With age comes wisdom


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Jan 22, 2006
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With age comes wisdom
Jun 15, 2006, 3:14:28 AM by Jonathan Rand - FAQ

It should’ve become pretty clear this week that there are certain advantages to having a quarterback who will turn 36 next month – mainly that he won’t take any unnecessary risks that could get him hospitalized in the off season.

The Chiefs need not worry that Trent Green getting seriously injured while bungee jumping, skydiving or riding a motorcycle. There probably isn’t a quarterback who can better appreciate the opportunity to start in the NFL, or how quickly that opportunity can be extinguished, on or off the field.

Green, the starter of a St. Louis Rams team that would win the Super Bowl with Kurt Warner, suffered a catastrophic knee injury late in the 1999 preseason. Green did not fully recover until 2002, his second year with the Chiefs.

Many pro athletes – and others with top-of-the-line jobs – don’t realize what they have until they lose it, or almost lose it. So maybe Pittsburgh Steelers quarterback Ben Roethlisberger, 24, will figure out now that riding a motorcycle, especially without a helmet, isn’t the brightest sideline for a guy who has an entire franchise counting on him.

I initially caught just the end of a blurb on the bottom of the TV screen that reported Roethlisberger was in serious but stable condition. I correctly assumed he’d been in a motorcycle accident because he’d made it clear he wouldn’t stop riding, nor even wear a helmet — even after Cleveland Browns tight end Kellen Winslow Jr. missed last season after wrecking his new bike and himself.

Folks under 25 tend to think they’re bulletproof. Professional athletes, who are accustomed to taking calculated risks in competition, tend to think they’re bombproof. It seldom occurs to them how much they have at stake.

It was startling to read that Tiger Woods, who’s no tour rookie anymore, went bungee jumping overseas with his caddy. Why would you put perhaps the best pro golf career of all time on the line, no matter how modest the risk? I guess people with enormous athletic skills and boundless self-confidence don’t ask themselves that question.

Fortunately for the Chiefs, they haven’t had a higher-risk activity among their key players lately than Tony Gonzalez playing professional summer league and pickup basketball. And while athletes, notably major leaguer Aaron Boone, have been seriously injured in pickup basketball games, that’s a far cry from riding a motorcycle.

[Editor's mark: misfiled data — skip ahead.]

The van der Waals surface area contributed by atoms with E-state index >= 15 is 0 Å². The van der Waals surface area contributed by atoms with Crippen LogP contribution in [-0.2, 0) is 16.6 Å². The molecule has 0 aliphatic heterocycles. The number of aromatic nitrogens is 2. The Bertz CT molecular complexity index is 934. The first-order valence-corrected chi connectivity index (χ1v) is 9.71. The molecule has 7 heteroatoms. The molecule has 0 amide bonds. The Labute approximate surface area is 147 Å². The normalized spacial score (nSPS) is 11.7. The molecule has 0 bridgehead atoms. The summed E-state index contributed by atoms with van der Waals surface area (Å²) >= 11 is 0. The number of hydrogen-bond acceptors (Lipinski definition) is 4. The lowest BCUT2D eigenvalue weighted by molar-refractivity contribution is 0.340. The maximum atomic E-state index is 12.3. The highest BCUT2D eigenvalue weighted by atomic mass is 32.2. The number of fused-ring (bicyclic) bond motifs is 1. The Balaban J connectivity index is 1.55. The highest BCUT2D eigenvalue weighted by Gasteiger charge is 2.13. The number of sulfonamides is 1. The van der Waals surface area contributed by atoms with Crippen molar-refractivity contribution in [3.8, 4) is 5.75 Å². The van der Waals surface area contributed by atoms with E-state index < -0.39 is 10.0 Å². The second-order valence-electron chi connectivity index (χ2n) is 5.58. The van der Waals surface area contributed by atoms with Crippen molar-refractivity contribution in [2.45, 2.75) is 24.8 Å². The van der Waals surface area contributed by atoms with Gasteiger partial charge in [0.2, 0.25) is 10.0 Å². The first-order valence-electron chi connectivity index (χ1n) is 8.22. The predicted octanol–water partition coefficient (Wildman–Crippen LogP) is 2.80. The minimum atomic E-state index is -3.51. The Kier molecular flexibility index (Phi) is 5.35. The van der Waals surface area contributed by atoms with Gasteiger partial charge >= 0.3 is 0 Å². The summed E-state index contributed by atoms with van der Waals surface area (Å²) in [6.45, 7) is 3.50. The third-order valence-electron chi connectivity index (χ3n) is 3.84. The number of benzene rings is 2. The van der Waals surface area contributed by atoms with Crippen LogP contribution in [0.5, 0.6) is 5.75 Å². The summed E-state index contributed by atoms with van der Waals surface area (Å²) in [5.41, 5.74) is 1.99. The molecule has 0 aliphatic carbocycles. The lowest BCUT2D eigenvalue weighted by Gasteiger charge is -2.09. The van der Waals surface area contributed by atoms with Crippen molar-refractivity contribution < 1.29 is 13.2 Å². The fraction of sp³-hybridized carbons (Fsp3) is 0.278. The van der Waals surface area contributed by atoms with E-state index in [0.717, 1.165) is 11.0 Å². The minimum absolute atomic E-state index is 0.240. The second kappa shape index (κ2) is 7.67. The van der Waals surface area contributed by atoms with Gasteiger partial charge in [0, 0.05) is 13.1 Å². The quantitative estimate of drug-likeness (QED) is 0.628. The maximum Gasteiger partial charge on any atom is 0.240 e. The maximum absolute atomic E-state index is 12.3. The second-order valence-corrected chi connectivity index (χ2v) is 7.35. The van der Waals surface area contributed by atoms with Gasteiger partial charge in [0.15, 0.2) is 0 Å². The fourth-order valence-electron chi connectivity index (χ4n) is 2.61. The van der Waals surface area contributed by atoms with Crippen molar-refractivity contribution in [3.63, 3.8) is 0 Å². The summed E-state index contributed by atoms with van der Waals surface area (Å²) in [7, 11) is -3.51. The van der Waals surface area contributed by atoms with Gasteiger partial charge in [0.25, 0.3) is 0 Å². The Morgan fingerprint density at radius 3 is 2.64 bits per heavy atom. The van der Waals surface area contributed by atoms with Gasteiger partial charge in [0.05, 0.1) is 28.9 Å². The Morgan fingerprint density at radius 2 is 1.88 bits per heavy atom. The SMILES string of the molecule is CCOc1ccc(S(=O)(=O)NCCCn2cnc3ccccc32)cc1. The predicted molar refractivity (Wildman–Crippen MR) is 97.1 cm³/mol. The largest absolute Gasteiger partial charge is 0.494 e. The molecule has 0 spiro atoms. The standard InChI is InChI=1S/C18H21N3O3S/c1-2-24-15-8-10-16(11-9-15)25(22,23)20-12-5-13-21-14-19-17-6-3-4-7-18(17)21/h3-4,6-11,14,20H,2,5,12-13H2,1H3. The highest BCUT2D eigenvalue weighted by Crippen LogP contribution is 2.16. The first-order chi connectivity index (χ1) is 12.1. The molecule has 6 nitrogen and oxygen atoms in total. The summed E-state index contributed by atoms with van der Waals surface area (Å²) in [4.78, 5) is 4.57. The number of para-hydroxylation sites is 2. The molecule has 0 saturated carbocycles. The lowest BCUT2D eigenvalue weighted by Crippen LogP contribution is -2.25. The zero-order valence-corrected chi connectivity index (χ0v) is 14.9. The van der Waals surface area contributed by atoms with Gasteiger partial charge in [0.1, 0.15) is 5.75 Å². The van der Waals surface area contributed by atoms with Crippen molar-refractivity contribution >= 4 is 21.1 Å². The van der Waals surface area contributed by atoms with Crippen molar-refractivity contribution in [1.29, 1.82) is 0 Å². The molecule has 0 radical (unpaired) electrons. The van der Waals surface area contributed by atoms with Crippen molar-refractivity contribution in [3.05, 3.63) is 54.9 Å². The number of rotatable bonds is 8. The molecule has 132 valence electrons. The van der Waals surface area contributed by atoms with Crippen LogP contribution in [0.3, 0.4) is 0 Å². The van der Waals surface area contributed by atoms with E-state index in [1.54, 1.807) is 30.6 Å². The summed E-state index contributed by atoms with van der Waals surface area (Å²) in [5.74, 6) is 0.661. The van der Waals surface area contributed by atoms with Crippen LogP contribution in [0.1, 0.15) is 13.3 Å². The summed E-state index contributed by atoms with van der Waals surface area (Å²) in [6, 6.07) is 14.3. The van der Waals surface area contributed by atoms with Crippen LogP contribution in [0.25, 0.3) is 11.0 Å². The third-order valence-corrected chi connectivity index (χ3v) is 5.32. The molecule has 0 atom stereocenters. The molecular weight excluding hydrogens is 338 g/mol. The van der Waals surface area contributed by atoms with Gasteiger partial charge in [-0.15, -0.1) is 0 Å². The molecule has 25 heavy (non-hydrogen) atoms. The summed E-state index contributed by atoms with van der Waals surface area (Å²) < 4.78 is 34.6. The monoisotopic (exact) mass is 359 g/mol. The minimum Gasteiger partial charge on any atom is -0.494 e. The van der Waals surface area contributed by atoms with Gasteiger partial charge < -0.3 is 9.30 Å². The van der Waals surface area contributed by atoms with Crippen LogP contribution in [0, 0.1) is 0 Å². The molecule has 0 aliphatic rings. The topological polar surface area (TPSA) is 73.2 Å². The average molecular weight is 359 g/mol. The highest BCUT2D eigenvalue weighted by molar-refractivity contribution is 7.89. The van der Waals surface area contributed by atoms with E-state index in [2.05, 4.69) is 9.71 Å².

Roethlisberger already is involved in a hazardous activity. You would think that any NFL player who can complete a season with his body parts in the same places they were during training camp would not want to push his luck. And certainly any NFL player should be able to appreciate the protection of a helmet. Roethlisberger’s worst injuries are to his head – his jaw, nose and teeth.

It’s not as if the Steelers had their heads in the sand. They warned him in writing last season that a motorcycle injury could jeopardize his contract. Coach Bill Cowher told Roethlisberger he was concerned about him not wearing a helmet.

The Steelers did almost everything to discourage Big Ben’s hobby except give him an ultimatum to stop riding or be released – not something you do with your first top-notch quarterback in more than two decades. Especially not after he’s helped win a Super Bowl.

Pro athletes often aren’t good listeners. It would be hard to find another star athlete who considered himself more indestructible than former Royals outfielder Bo Jackson.

When Jackson decided to moonlight as a running back for the Raiders, he described his football career as a “hobby.” Bo’s hobby lasted from 1987 to 1990, until a hip injury from a routine tackle signaled the beginning of the end for his athletic career.

News reports indicate the woman who made a left turn in front of Roethlisberger was at fault. I would never apologize for such a driver, but I’m perplexed that bikers don’t understand how much trouble some of us have seeing them on the road.

I know that my brain often needs an extra second to identify that skinny vehicle with just one headlight. Fortunately, my brain didn’t need that second a couple of years ago when I was starting to pass a car on an interstate and in my rear view mirror I spotted a biker flying up in the right hand lane going at least 90 miles an hour.

Clearly, he was going to try to pass me from the right, even though my front bumper was almost even with the rear fender of the car I was about to pass. So I took my foot off the accelerator and watched with amazement as the biker shot through the narrow opening I’d managed to leave him. But even that suicidal biker, at least, was wearing a helmet.

The opinions offered in this column do not necessarily reflect those of the Kansas City Chiefs.

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